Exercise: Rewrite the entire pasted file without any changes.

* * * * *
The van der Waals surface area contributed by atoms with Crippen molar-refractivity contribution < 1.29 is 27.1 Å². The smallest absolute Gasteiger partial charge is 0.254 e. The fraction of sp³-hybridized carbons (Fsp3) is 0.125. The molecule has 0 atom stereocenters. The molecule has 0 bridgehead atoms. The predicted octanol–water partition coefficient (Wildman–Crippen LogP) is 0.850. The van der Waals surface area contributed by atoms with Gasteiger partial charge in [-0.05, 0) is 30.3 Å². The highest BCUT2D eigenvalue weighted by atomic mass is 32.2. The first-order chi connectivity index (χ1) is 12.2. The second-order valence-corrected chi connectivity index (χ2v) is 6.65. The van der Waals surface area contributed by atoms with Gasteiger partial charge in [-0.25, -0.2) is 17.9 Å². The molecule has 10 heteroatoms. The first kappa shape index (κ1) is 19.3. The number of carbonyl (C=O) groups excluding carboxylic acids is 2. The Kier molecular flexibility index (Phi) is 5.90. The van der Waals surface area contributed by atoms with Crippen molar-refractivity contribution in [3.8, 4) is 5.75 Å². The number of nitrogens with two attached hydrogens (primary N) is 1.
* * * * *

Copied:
The van der Waals surface area contributed by atoms with Crippen molar-refractivity contribution < 1.29 is 27.1 Å². The smallest absolute Gasteiger partial charge is 0.254 e. The fraction of sp³-hybridized carbons (Fsp3) is 0.125. The molecule has 0 atom stereocenters. The molecule has 0 bridgehead atoms. The predicted octanol–water partition coefficient (Wildman–Crippen LogP) is 0.850. The van der Waals surface area contributed by atoms with Gasteiger partial charge in [-0.05, 0) is 30.3 Å². The highest BCUT2D eigenvalue weighted by atomic mass is 32.2. The first-order chi connectivity index (χ1) is 12.2. The second-order valence-corrected chi connectivity index (χ2v) is 6.65. The van der Waals surface area contributed by atoms with Gasteiger partial charge in [-0.25, -0.2) is 17.9 Å². The molecule has 10 heteroatoms. The first kappa shape index (κ1) is 19.3. The number of carbonyl (C=O) groups excluding carboxylic acids is 2. The Kier molecular flexibility index (Phi) is 5.90. The van der Waals surface area contributed by atoms with Crippen molar-refractivity contribution in [3.8, 4) is 5.75 Å². The number of nitrogens with two attached hydrogens (primary N) is 1.